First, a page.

Piers Morgan issues phone-hacking denial after UK High Court ruling

Piers Morgan Issues Phone-Hacking Denial After Uk High Court Ruling
Piers Morgan outside his home, © PA Wire/PA Images
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By Tom Pilgrim, PA

Former Daily Mirror editor Piers Morgan has said he “never hacked a phone or told anyone else to hack a phone”, after a UK High Court judge accepted evidence that he knew journalists were involved in the practice.

Speaking outside his home in London on Friday, the broadcaster said he had “zero knowledge” of an article about Britain's Prince Harry published in his time as editor which may have involved unlawful information gathering.


His comments came after a ruling over phone-hacking claims brought against the newspaper’s publisher, Mirror Group Newspapers (MGN).

Mr Justice Fancourt concluded that “there can be no doubt” that editors of MGN’s titles knew about voicemail interception, but did not tell the company’s board or chief executive about it.



Mr Morgan was The Daily Mirror’s editor between 1995 and 2004.

The judge ruled that unlawful information-gathering was “widespread” at MGN publications The Daily Mirror, The Sunday Mirror and The People from 1996 onwards, and phone hacking became “habitual” from 1998.

The judge’s findings came after a trial of cases brought against the publisher, including a partially successful claim by the Duke of Sussex.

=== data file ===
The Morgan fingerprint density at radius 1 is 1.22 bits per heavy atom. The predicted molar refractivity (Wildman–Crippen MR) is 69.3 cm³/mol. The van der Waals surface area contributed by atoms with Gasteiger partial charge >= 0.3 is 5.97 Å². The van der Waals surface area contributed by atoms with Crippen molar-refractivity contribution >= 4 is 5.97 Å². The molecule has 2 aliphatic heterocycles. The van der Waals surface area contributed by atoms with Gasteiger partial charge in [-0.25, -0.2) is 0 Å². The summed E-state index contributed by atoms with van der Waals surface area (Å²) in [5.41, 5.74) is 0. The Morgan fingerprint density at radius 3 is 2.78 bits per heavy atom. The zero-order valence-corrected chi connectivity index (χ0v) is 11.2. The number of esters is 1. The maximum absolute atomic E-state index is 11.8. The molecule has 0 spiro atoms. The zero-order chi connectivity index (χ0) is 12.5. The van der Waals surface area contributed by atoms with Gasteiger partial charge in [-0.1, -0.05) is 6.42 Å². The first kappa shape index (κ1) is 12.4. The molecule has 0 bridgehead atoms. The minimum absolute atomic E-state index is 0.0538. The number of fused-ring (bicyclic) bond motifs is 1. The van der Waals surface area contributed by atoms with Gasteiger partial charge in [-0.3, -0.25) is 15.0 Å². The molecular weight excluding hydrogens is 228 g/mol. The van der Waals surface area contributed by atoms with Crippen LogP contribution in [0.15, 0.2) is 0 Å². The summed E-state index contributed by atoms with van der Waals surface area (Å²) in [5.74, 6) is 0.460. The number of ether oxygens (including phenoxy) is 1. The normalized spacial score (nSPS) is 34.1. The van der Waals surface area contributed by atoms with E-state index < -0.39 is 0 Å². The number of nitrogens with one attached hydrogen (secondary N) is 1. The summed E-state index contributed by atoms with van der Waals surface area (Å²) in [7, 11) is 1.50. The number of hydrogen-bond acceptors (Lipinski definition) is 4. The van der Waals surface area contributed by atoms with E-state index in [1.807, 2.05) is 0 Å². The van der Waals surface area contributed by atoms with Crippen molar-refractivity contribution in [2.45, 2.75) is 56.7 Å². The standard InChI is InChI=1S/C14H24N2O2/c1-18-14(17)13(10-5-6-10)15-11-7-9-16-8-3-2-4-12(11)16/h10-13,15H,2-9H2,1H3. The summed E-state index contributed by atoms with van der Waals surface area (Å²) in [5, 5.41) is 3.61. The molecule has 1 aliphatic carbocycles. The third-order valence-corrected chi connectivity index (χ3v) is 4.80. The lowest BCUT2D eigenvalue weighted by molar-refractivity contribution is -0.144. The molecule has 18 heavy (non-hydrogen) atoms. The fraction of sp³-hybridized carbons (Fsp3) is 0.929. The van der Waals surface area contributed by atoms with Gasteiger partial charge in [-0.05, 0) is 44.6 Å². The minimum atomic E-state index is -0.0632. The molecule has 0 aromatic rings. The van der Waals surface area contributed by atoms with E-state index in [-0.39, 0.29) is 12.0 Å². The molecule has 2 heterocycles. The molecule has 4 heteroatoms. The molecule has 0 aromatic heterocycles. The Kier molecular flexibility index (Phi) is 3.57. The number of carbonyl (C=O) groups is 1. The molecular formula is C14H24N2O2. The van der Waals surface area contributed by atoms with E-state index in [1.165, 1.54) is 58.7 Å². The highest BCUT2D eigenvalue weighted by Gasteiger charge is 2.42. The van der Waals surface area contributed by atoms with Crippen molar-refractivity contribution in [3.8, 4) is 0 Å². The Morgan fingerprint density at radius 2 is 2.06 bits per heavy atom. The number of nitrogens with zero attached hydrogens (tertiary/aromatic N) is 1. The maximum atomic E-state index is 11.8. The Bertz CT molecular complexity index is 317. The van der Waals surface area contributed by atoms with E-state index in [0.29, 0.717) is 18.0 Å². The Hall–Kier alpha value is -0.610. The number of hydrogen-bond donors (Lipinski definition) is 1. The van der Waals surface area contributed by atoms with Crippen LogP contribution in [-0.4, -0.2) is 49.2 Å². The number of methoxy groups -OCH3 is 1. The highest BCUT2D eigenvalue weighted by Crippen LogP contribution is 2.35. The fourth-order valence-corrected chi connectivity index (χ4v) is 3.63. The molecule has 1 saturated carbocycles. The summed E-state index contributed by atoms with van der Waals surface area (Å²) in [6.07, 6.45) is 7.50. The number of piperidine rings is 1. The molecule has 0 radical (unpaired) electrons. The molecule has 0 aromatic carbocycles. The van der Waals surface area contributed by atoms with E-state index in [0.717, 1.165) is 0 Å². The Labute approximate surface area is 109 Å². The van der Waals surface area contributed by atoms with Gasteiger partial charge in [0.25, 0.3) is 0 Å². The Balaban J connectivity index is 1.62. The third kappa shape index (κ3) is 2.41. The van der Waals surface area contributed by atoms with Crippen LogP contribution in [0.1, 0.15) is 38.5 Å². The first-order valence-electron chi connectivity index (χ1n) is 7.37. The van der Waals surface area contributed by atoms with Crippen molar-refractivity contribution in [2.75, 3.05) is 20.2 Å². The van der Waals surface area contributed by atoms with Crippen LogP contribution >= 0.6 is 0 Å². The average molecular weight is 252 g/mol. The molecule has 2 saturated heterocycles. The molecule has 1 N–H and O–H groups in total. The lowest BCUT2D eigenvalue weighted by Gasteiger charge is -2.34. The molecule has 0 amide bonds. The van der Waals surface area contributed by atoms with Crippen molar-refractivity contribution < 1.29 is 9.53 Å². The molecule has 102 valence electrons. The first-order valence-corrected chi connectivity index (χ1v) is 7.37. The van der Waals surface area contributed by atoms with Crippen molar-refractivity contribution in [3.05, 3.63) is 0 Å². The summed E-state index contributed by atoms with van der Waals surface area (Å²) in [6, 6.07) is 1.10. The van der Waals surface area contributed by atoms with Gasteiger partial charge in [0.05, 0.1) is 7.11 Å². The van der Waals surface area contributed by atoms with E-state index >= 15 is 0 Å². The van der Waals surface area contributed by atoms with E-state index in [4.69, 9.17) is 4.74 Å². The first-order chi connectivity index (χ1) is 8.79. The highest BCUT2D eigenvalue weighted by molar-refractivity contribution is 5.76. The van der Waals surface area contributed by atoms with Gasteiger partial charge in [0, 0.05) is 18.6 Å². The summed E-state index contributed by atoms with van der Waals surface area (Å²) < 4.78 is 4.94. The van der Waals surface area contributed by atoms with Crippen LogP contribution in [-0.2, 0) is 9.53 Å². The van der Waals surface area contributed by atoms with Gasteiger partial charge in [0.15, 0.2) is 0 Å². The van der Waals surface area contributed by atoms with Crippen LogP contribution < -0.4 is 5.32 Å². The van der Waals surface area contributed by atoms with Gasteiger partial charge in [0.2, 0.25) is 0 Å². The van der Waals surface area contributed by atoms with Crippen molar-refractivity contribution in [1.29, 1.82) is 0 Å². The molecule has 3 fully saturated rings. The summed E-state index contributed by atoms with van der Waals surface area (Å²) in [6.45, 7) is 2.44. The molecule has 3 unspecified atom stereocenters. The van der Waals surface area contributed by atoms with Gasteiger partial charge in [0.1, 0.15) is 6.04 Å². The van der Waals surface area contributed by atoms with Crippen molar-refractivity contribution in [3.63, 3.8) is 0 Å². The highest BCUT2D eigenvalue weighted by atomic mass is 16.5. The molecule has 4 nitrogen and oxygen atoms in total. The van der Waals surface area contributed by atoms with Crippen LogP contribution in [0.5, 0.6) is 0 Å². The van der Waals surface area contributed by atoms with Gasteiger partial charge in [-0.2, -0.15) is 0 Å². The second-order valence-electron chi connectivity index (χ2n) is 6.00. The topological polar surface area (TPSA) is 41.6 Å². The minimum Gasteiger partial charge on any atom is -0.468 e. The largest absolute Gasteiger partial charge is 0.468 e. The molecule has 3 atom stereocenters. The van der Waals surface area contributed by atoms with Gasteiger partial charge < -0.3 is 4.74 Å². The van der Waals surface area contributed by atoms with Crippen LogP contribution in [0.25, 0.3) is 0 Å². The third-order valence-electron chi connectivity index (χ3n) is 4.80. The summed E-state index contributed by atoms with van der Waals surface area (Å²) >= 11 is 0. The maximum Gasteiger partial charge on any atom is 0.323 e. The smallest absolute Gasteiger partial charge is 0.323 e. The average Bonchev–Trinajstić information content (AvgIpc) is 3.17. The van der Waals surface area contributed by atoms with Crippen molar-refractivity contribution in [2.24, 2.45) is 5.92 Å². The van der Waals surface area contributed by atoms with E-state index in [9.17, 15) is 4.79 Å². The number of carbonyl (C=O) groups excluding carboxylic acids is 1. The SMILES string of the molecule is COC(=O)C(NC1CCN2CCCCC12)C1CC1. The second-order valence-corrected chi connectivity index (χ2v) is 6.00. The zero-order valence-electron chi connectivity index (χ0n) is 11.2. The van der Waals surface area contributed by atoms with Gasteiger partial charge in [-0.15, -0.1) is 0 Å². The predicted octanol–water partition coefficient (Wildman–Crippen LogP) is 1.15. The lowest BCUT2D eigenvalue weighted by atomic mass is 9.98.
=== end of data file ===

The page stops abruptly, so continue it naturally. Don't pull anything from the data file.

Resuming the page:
Mr Morgan said of the article about Harry: “I had then and still have zero knowledge of how that particular story was gathered.

“I also want to reiterate, as I’ve consistently said for many years now, I’ve never hacked a phone or told anyone else to and nobody has provided any actual evidence to prove that I did.”

The TalkTV host described those giving evidence in the Duke of Sussex’s High Court case as “old foes of mine with an axe to grind”, singling out author Omid Scobie and journalist Alastair Campbell.



He said he was not called as a witness for the trial earlier this year, nor asked to provide a statement, which he “would have very happily agreed to do”.

“Nor did I have a single conversation with any of the Mirror Group lawyers throughout the entire legal process,” Mr Morgan said.


“So I wasn’t able to respond to the many false allegations that were spewed about me in court by old foes of mine with an axe to grind, most of which, inexplicably, were not even challenged in my absence by the Mirror Group counsel.”

In his ruling, Mr Justice Fancourt said he accepted the evidence of royal biographer Mr Scobie, who told the trial earlier this year that Mr Morgan was told about a use of phone hacking.

The court previously heard that Mr Scobie did work experience at The Daily Mirror in spring 2002, and overheard Mr Morgan being told that information relating to Kylie Minogue and her then-boyfriend James Gooding had come from voicemails.

In his judgment, the judge said an article about them in May 2002 carried the byline of James Scott “who was one of the showbiz journalists and a known phone hacker”.

The judge added that there was a £170 invoice from private investigator firm TDI to Mr Scott from earlier that month, for “extensive inquiries carried out on your behalf”, and the mobile telephone numbers of both people were in Mr Scott’s PalmPilot.

“These documents bear out Mr Scobie’s recollection,” the judge said.

He said Mr Scobie was “pressed hard about the likely veracity of these accounts” while giving evidence, adding: “I found Mr Scobie to be a straightforward and reliable witness, and I accept what he said about Mr Morgan’s involvement in the Minogue/Gooding story.

“No evidence was called by MGN to contradict it.”

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